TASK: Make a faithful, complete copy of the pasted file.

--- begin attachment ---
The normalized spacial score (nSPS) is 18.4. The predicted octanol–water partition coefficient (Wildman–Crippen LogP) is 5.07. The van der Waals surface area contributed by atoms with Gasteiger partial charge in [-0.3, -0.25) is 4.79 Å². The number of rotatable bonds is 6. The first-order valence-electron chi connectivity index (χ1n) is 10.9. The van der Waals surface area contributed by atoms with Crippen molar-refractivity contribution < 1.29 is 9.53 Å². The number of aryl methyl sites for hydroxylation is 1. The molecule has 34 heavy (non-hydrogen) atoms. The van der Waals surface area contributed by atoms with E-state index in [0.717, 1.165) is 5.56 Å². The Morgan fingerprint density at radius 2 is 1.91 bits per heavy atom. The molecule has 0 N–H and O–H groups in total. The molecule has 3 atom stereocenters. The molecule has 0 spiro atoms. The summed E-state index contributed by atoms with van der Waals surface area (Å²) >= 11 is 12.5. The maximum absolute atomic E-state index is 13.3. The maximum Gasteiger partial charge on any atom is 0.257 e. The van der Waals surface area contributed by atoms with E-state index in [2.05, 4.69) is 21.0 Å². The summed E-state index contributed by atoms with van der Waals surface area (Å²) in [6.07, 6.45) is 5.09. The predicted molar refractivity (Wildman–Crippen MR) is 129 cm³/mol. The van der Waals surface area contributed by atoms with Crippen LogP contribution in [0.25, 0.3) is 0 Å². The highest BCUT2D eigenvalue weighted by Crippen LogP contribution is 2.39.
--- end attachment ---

The normalized spacial score (nSPS) is 18.4. The predicted octanol–water partition coefficient (Wildman–Crippen LogP) is 5.07. The van der Waals surface area contributed by atoms with Gasteiger partial charge in [-0.3, -0.25) is 4.79 Å². The number of rotatable bonds is 6. The first-order valence-electron chi connectivity index (χ1n) is 10.9. The van der Waals surface area contributed by atoms with Crippen molar-refractivity contribution < 1.29 is 9.53 Å². The number of aryl methyl sites for hydroxylation is 1. The molecule has 34 heavy (non-hydrogen) atoms. The van der Waals surface area contributed by atoms with E-state index in [0.717, 1.165) is 5.56 Å². The Morgan fingerprint density at radius 2 is 1.91 bits per heavy atom. The molecule has 0 N–H and O–H groups in total. The molecule has 3 atom stereocenters. The molecule has 0 spiro atoms. The summed E-state index contributed by atoms with van der Waals surface area (Å²) >= 11 is 12.5. The maximum absolute atomic E-state index is 13.3. The maximum Gasteiger partial charge on any atom is 0.257 e. The van der Waals surface area contributed by atoms with E-state index in [2.05, 4.69) is 21.0 Å². The summed E-state index contributed by atoms with van der Waals surface area (Å²) in [6.07, 6.45) is 5.09. The predicted molar refractivity (Wildman–Crippen MR) is 129 cm³/mol. The van der Waals surface area contributed by atoms with Crippen LogP contribution in [0.25, 0.3) is 0 Å². The highest BCUT2D eigenvalue weighted by Crippen LogP contribution is 2.39.